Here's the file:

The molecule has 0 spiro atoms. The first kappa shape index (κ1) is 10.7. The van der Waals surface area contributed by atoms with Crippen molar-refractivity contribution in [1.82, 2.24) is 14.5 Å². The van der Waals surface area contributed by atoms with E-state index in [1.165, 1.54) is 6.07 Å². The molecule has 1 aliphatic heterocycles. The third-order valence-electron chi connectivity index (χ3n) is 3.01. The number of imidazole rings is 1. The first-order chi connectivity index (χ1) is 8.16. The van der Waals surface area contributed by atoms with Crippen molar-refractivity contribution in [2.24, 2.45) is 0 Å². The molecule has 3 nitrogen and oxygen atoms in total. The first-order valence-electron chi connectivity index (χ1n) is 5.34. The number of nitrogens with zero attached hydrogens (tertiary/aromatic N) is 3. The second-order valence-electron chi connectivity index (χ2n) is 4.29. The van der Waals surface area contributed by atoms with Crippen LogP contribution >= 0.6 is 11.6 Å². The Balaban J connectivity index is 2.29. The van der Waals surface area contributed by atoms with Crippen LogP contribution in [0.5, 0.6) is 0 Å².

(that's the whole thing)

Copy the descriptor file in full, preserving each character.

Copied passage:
The molecule has 0 spiro atoms. The first kappa shape index (κ1) is 10.7. The van der Waals surface area contributed by atoms with Crippen molar-refractivity contribution in [1.82, 2.24) is 14.5 Å². The van der Waals surface area contributed by atoms with E-state index in [1.165, 1.54) is 6.07 Å². The molecule has 1 aliphatic heterocycles. The third-order valence-electron chi connectivity index (χ3n) is 3.01. The number of imidazole rings is 1. The first-order chi connectivity index (χ1) is 8.16. The van der Waals surface area contributed by atoms with Crippen molar-refractivity contribution in [2.24, 2.45) is 0 Å². The molecule has 3 nitrogen and oxygen atoms in total. The first-order valence-electron chi connectivity index (χ1n) is 5.34. The number of nitrogens with zero attached hydrogens (tertiary/aromatic N) is 3. The second-order valence-electron chi connectivity index (χ2n) is 4.29. The van der Waals surface area contributed by atoms with Crippen LogP contribution >= 0.6 is 11.6 Å². The Balaban J connectivity index is 2.29. The van der Waals surface area contributed by atoms with Crippen LogP contribution in [0.5, 0.6) is 0 Å².